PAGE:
I have recently changed my themes' workflow. I developed a base theme, some while ago, called Qohelet, which is actually rather ugly, but it was really intended for building other themes from. Qohelet was not original. It really involves my tweaks onto another developers' theme called Quark. In its turn, Quark was developed from Underscores (_s), and incorporated Biolerplate, Normalize, Modernizr, and Options Framework. But even the developers of Options Framework are now suggesting it is obsolete, and that we should concentrate on Customizer. So I added Kirki into Qohelet.

Now, I originally started building other themes by simply copying Qohelet and adding more code. But this seems wasteful. So I am now concentrating on all my new themes simply being child themes of Qohelet. Columcille is a child theme of Qohelet. So the basic Kirki code is in Qohelet, but its actual use in making panels is being added to Columcille. It is a fun process, and I am confident that i should shortly have got all the extra features I want in Columcille so that they can be edited easily by my clients from the Customizer.

I'll try to keep you up to date with how it works.

LibreOffice 6

LibreOffice 6

I have been a fan of LibreOffice for quite a while. In fact, I have used it on Windows since the old days of Sun System's When the Document Foundation forked the project to produce LibreOffice, that was my route, as I found there was a lot more support there.

When I took the plunge to use Linux on my laptops (one running Ubuntu 16 and one running Mint Sylvia), my existing experience with LibreOffice made the learning curve gentler. LibreOffice 5 had proved, on both Windows and Linux, to be a formidable alternative to Microsoft Office, and was in no way an inferior product.

So, this weekend I noticed that the Document Foundation had released LibreOffice 6, and I knew I had to try it out.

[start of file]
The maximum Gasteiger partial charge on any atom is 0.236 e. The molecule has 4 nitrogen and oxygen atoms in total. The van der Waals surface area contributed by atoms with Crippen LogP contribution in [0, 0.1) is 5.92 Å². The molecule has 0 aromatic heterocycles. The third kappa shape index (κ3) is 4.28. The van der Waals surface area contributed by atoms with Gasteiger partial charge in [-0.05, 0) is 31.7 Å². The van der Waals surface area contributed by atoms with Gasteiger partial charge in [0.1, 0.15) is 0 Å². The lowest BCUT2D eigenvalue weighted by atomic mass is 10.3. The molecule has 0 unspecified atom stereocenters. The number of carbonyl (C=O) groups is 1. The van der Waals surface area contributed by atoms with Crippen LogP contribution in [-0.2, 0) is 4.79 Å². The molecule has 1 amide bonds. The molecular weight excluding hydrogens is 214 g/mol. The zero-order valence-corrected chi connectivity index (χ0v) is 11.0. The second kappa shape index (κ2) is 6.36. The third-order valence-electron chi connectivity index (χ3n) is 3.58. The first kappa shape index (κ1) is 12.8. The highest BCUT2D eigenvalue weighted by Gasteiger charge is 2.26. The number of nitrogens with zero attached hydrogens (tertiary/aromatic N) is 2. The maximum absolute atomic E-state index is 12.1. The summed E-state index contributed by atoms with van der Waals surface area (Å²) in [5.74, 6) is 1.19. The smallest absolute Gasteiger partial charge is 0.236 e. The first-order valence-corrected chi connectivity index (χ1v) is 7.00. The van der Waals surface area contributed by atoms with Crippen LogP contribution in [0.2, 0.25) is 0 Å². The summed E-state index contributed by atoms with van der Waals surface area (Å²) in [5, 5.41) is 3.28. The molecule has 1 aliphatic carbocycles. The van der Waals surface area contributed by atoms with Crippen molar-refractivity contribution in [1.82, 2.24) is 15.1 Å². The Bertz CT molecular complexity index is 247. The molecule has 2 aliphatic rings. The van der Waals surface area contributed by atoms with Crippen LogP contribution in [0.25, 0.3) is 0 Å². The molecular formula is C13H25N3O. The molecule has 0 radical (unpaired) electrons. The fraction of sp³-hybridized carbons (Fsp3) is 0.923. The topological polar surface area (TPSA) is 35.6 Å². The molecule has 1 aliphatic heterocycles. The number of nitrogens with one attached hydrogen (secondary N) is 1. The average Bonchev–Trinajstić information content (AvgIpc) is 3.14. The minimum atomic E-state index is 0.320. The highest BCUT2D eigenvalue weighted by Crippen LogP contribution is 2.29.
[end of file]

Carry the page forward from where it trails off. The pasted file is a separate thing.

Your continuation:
Unfortunately, the update did not appear in the Linux update panel. Fortunately, I found a website that had clear easy instructions on what to do. Linux Mint normally makes installation and updating of software easy, using the Software Manager, or at the least using the Debian Package Manager to install a downloaded .deb file. However, neither of these easy options is available with LibreOffice, because of the sheer size of this office suite. So, the installation has to be done through the terminal – UGH! Worse still, I found that it was necessary to uninstall version 5 before installing version 6. What a risk! What if version 6 did not work. So I checked that I had a backup installer for version 5, and went ahead with the instructions to uninstall v5, and then to install v6. Before I go further, here is the website with the instructions.

It is difficult to cover all the changes. I was pleased to see that the main interface for all the LibreOffice apps had not changed substantially – though the icons are much more attractive. But I was pleased to find that, under the hood, many features had been made easier and more powerful. Special characters are quite important in my work, so I was delighted to find the management of special characters has been greatly improved. Also, a quick examination of Calc suggests that there is very little this app can now not do that is available in Excel. Powerful spreadsheet features seem to work easily.

Impress is, in my mind, a better tool than Powerpoint, and has been for some time. The tweaks in version 6 keep LibreOffice Impress ahead of the game.

So, my first impressions, after no more than an hour, are good, but as I use the software regularly over the next week or two, I will make some notes, and report back again.

And remember – you don't need to use Linux to benefit from LibreOffice 6. The Windows version is just as good, and a worthy competitor to Microsoft Office, despite the fact that LibreOffice is still open source, and still free.